Introduction to Query Optimization

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This very remarkable man Commends a most practical plan: You can do what you want If you don’t think you can’t, So don’t think you can’t if you can. —Charles Inge

Consider a simple selection query asking for all reservations made by sailor Joe. As we saw in the previous chapter, there are many ways to evaluate even this simple query, each of which is superior in certain situations, and the DBMS must consider these alternatives and choose the one with the least estimated cost. Queries that consist of several operations have many more evaluation options, and finding a good plan represents a significant challenge. A more detailed view of the query optimization and execution layer in the DBMS architecture presented in Section 1.8 is shown in Figure 13.1. Queries are parsed and then presented to a query optimizer, which is responsible for identifying an efficient execution plan for evaluating the query. The optimizer generates alternative plans and chooses the plan with the least estimated cost. To estimate the cost of a plan, the optimizer uses information in the system catalogs. This chapter presents an overview of query optimization, some relevant background information, and a case study that illustrates and motivates query optimization. We discuss relational query optimizers in detail in Chapter 14. Section 13.1 lays the foundation for our discussion. It introduces query evaluation plans, which are composed of relational operators; considers alternative techniques for passing results between relational operators in a plan; and describes an iterator interface that makes it easy to combine code for individual relational operators into an executable plan. In Section 13.2, we describe the system catalogs for a relational DBMS. The catalogs contain the information needed by the optimizer to choose between alternate plans for a given query. Since the costs of alternative plans for a given query can vary by orders of magnitude, the choice of query evaluation plan can have a dramatic impact on execution time. We illustrate the differences in cost between alternative plans through a detailed motivating example in Section 13.3. 359

Query Query Parser Parsed query

Chapter 13

Query Optimizer
Plan Generator Plan Cost Estimator

Catalog Manager

Evaluation plan Query Plan Evaluator

Figure 13.1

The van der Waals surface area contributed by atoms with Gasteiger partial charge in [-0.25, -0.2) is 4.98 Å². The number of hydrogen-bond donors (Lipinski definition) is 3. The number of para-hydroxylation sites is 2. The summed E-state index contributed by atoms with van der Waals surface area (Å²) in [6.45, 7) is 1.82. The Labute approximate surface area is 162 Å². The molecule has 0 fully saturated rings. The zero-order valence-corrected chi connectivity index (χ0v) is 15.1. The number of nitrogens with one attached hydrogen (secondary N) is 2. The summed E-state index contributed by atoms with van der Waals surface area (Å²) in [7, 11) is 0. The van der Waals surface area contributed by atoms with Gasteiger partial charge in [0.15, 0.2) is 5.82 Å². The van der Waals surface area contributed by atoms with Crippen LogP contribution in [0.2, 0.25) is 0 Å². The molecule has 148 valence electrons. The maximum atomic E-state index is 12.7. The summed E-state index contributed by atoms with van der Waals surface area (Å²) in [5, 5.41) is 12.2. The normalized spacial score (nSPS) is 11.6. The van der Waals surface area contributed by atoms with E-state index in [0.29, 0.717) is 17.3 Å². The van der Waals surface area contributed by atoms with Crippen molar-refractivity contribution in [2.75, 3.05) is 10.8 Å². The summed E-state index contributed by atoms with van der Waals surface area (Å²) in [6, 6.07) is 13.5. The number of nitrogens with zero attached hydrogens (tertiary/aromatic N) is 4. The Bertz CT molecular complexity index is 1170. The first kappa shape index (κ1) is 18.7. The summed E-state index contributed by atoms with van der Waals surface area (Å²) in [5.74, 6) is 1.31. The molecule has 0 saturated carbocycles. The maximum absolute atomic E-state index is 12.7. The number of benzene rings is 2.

Query Parsing, Optimization, and Execution

We will consider a number of example queries using the following schema: Sailors(sid: integer, sname: string, rating: integer, age: real) Reserves(sid: integer, bid: integer, day: dates, rname: string) As in Chapter 12, we will assume that each tuple of Reserves is 40 bytes long, that a page can hold 100 Reserves tuples, and that we have 1,000 pages of such tuples. Similarly, we will assume that each tuple of Sailors is 50 bytes long, that a page can hold 80 Sailors tuples, and that we have 500 pages of such tuples.

The goal of a query optimizer is to find a good evaluation plan for a given query. The space of plans considered by a typical relational query optimizer can be understood by recognizing that a query is essentially treated as a σ − π − × algebra expression, with the remaining operations (if any, in a given query) carried out on the result of the σ − π − × expression. Optimizing such a relational algebra expression involves two basic steps: Enumerating alternative plans for evaluating the expression; typically, an optimizer considers a subset of all possible plans because the number of possible plans is very large. Estimating the cost of each enumerated plan, and choosing the plan with the least estimated cost.

Introduction to Query Optimization


Commercial optimizers: Current RDBMS optimizers are complex pieces of software with many closely guarded details and typically represent 40 to 50 manyears of development effort!

In this section we lay the foundation for...
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